4 Ways you can Tighten Your Specifications to Ensure Project Success


Has every architect or designer heard this discussion before?

Architect: I am receiving complaints from my client, the building developer. She tells me that the signs we installed a few months ago are failing. People handling the signs are causing them to discolor and pieces are falling off.

Fabricator: OK. That is a tough situation.

Architect: We thought about this in advance and specified heavier duty materials. Were they used in the project?

Fabricator: Well remember we said we found a similar alternative that cut the cost by 5%.

Architect: How similar is it! It’s failing. I never asked you to change this specification. We clearly set we wanted more durable materials. You are going to have to replace them.

Fabricator: Well it is a gray area.

This conversation is a common issue between architects and fabricators. Architects have it in their best interest to buy the best materials for a given context even if it costs a little more. The price to the architect is much more if the material fails than the small price savings to the client. This often results in contentious arguments with the client to balance price and quality.

Fabricators can have the opposite incentives. They have a better chance of getting the work in a bid by using less expensive but less durable materials which is not always evident when the project is first built. They are not exposed to all the meetings with the client where these issues are hashed out. Many times they have the best intentions thinking that the alternatives are good enough for the context, but on the other side do not feel responsible for the failure since they noted the alternative in their bid.

So what is an architect or designer to do? There is no easy solution, but the best approach is to lock down the most important specifications before the bid process. These approaches particularly help strong fabricators who architects should want to encourage to succeed. These fabricators are reluctant to sacrifice quality for price.

This involves four elements:

1. Tighten the specification

NeimanWhile performance specifications play a great role when there is an open negotiation of materials between fabricator, designer and client there is an enormous chance of breakdown during a bidding process when fabricators are looking for any opportunity to cut costs. Tightened specifications for bidding including specific materials and methodologies should keep bids in line.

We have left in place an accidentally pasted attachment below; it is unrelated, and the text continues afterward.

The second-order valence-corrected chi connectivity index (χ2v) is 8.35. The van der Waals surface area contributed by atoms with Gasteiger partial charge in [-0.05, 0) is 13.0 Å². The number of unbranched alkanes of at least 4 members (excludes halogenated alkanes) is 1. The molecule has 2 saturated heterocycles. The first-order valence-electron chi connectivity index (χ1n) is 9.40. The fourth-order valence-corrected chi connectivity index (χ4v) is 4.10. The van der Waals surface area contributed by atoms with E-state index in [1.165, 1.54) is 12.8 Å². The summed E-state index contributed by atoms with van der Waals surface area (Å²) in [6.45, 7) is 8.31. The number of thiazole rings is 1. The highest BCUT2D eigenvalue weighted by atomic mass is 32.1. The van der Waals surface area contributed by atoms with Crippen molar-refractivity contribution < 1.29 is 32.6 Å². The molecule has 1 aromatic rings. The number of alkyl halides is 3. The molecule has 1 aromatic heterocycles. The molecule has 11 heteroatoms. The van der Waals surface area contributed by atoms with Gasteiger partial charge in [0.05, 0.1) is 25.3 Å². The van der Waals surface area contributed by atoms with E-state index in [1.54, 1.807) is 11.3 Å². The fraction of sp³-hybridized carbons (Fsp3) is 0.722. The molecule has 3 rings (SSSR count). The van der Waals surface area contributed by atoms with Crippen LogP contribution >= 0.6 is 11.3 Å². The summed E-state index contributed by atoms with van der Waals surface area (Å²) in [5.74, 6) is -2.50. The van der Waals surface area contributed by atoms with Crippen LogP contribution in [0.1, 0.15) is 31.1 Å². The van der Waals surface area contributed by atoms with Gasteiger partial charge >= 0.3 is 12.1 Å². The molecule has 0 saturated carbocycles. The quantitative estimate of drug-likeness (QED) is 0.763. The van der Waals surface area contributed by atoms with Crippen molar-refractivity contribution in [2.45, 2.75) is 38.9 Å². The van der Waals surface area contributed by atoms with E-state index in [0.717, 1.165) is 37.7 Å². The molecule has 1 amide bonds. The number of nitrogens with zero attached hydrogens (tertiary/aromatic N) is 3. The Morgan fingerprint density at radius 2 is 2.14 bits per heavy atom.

This interior sign fabricated by Nieman & Company used Novacryl ECR with 3Form Fossil Leaf Random pattern backpainted in wisteria and top coated in cream. For this sign to be successfully carried out the full specifications needed to include clear product descriptions for coatings, polymer, and substrate.

2. Provide reasons for qualification

When developing a specification, even a technical specification, put in the specific reasons why that specification was utilized. This further reinforces the issues behind the choice, and requires the fabricator to clearly put through any changes.

3. Have an open informational meeting during the bid process

Before final bid submittal have an informational meeting to review the key elements of the specification. This allows the opportunity to ask specific questions about changes. Strong fabricators will use this opportunity to discuss changes in detail. For negotiated bids a formal meeting between designer, client and fabricator would produce even greater assurance on specification changes.

4. Assuring the Change

NP-SEGD-Infographic_RBIf the fabricator wants to make a change on a bid require an explanation of the change and provide
a one year warranty if the specification is based on durability. One year is enough time to assure
performance of the material change. Another approach is to have a second performance punch list
three months after installation. This assures that any immediate problems are addressed.

Nova Polymers provides a document on specifying NovaAcryl that any architect or designer can easily follow and integrate into their documentation set. Go to novapolymers.com/how-to-specify-novacryl to download the entire document.

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